Mir, Wayland, and You: The continuatron

One of the common concerns I've seen on my other G+ post and the web generally is:

With Ubuntu using Mir rather than Wayland, what does this mean for GNOME/KDE/XFCE/Mint/etc?

The short answer, for the short-to-mid-term is: not much.

We'll still be keeping X available and maintained. Even after we shove a Mir system-compositor underneath it there will still be an X server available for sessions.

Let's review https://wiki.ubuntu.com/MirSpec?action=AttachFile&do=get&target=Compositor_Cascade.png - you can replace any of the Mir boxes which contain the sessions - “Unity Next” - with an X server + everything you'd normally run on the X server. The top “System Compositor/Shell” box is just there to support the user sessions - to handle the transitions between startup/user switching/shutdown.

Note that the “Unity Next” boxes will also be running an X server, but in this case it will be a “rootless” X server. Basically, that means that it doesn't have a desktop window, just freestanding application windows. This will be how we support legacy X11 apps in a Unity Next session. This is also how Wayland compositors, such as Weston, handle X11 compatibility - and, for that matter, how X11 works on OSX.

The rootless X server in Unity Next will not be able to run KWin or Mutter or whatever. This isn't losing anything, though - you can't currently run KWin or GNOME Shell in Unity, or visa versa, even though everything runs on X.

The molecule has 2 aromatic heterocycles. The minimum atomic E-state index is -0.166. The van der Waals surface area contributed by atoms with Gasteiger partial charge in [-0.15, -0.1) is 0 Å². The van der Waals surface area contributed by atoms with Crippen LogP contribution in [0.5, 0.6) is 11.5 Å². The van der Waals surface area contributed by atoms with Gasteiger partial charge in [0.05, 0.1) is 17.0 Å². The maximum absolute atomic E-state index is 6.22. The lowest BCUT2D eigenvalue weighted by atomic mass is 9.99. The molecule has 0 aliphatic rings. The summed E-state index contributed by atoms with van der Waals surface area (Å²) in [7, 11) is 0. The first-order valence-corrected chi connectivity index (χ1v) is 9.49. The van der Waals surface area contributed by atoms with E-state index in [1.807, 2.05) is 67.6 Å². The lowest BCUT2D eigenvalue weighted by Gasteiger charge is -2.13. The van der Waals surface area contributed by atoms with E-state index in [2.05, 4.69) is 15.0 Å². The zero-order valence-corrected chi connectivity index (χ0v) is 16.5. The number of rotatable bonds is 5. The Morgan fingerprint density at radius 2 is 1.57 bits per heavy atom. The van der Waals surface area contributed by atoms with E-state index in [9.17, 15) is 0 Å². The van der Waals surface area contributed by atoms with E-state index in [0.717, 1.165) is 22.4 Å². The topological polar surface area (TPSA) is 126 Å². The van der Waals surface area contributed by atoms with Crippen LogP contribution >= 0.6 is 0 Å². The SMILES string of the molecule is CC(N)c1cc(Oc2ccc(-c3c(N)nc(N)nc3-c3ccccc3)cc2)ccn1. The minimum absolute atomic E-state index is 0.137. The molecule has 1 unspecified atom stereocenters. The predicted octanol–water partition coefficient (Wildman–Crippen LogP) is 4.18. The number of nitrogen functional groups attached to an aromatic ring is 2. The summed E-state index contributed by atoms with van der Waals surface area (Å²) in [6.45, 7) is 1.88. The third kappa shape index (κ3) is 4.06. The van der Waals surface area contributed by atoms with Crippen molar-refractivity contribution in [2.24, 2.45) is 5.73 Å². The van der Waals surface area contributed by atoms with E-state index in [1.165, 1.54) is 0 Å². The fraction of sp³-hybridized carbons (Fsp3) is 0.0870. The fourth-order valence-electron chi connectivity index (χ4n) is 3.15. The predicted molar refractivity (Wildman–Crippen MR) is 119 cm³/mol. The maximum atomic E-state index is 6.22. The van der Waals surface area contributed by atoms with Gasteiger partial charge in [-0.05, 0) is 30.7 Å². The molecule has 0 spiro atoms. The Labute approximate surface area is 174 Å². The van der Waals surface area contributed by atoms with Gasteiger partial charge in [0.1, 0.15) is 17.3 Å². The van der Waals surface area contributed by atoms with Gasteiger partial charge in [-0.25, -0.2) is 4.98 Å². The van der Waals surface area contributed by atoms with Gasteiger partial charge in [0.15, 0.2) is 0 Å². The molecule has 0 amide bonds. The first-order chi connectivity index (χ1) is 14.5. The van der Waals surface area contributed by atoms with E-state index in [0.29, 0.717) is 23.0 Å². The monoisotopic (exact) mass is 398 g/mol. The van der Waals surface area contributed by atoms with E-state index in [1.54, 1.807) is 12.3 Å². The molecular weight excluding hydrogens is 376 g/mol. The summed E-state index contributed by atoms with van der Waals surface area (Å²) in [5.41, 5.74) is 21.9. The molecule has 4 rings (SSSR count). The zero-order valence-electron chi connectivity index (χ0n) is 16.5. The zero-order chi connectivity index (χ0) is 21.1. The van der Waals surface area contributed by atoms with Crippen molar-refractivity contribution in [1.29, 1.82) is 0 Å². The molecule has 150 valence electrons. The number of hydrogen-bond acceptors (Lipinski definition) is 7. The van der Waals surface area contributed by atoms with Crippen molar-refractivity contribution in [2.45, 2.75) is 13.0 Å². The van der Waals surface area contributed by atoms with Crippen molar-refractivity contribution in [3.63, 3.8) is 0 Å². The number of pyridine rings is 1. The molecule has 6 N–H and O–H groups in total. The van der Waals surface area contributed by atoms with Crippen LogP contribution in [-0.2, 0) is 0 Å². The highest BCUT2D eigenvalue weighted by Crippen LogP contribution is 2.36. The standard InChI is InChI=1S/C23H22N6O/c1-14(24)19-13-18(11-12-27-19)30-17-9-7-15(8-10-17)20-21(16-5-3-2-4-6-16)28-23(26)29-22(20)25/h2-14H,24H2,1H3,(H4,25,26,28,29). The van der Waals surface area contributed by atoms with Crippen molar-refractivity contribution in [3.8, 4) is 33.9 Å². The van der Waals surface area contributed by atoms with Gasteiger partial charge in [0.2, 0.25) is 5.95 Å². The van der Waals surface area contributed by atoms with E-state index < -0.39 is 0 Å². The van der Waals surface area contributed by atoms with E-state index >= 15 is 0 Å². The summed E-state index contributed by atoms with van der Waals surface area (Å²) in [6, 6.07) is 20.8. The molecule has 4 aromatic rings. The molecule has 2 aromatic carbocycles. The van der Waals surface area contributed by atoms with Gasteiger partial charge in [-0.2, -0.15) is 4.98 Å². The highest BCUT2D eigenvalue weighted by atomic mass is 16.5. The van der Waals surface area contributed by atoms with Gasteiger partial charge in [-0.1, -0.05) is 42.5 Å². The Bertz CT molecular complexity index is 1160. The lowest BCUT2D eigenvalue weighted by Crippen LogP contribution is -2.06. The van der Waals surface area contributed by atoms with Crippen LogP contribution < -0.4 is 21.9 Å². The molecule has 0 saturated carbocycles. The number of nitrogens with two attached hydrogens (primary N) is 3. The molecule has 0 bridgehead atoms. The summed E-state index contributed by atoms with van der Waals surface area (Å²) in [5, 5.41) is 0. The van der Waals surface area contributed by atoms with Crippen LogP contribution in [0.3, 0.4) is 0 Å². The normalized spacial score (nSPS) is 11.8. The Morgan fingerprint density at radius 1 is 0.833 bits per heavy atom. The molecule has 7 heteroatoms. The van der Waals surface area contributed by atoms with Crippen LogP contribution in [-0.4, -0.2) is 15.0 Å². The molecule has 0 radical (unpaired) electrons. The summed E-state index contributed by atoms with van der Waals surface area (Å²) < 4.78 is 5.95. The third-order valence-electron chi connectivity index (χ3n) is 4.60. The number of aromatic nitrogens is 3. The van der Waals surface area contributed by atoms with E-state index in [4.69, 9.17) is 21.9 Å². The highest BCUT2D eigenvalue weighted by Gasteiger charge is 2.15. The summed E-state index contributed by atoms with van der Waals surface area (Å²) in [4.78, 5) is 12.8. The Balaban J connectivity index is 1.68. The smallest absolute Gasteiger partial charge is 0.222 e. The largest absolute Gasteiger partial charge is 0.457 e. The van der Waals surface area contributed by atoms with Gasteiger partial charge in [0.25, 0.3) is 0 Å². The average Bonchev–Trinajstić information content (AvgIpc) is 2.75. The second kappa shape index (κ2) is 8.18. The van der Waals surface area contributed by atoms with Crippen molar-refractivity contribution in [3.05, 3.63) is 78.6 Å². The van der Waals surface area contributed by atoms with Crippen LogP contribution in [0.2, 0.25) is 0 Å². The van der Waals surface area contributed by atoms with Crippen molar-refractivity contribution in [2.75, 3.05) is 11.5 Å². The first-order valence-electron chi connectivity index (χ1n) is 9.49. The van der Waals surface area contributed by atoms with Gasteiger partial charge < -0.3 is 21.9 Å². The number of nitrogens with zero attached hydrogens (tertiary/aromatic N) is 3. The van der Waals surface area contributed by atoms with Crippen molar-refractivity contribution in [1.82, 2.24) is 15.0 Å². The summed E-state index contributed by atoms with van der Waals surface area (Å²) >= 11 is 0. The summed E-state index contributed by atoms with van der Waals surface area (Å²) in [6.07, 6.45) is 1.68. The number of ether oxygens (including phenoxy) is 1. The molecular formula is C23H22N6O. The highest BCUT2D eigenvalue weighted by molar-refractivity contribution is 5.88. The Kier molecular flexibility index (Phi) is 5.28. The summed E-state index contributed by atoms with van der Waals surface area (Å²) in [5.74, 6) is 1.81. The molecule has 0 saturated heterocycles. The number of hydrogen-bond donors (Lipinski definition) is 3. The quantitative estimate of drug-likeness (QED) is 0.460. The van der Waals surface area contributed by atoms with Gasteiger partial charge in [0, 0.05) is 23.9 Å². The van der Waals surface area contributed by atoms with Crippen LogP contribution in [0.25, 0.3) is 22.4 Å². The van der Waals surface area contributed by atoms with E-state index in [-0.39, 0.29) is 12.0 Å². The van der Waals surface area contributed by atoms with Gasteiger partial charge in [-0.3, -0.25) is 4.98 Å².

So, if the short-term impact is “approximately none”, how about the long-term impact?

This somewhat depends on what other projects do. Remember how we can run full X servers under the System Compositor? We can do the same with Weston. Weston has multiple backends; you can already run Weston-on-Wayland, just as you can run Weston-on-X11. Once we've got input sorted out in Mir it'll probably be a fun weekend hack to add a Mir backend to Weston, and have Weston-on-Mir. You're welcome to do that if you get to it before me, gentle reader ☺.

So what happens if KDE or GNOME build a Wayland compositor? Well, we don't really know, because they haven't yet. They're unlikely to use Weston, so a Weston-on-Mir backend won't be terribly useful. If their compositor architecture allows multiple backends then writing a Mir backend for them shouldn't be terrible; in that case, we can replace any of the “Unity Next” sessions in the diagram with “GNOME Shell Next” or “KDE Next”, collect our winnings, and drive off into the sunset in our shiny new Ferrari. 

 The result that requires the most work is if KDE or GNOME additionally build a system compositor. This seems quite likely, as a system compositor makes a bunch of knarly problems go away. In that case you'd not only need to write a Mir backend for their compositor, you'd also need to implement whatever interfaces they use on their system compositor.

We see this a bit already, actually, with GNOME Shell and GDM; Shell uses interfaces which LightDM doesn't provide but GDM does, so things break.

The worst-case scenario here is that you need GNOME's stack to run GNOME, KDE's stack to run KDE, and Unity's stack to run Unity, and you need to select between them at boot rather than at the greeter.

So, in summary: Mir doesn't break anything that works now. Projects may change in a way that's incompatible with Mir in future, but that's (a) in the future and (b) solvable.
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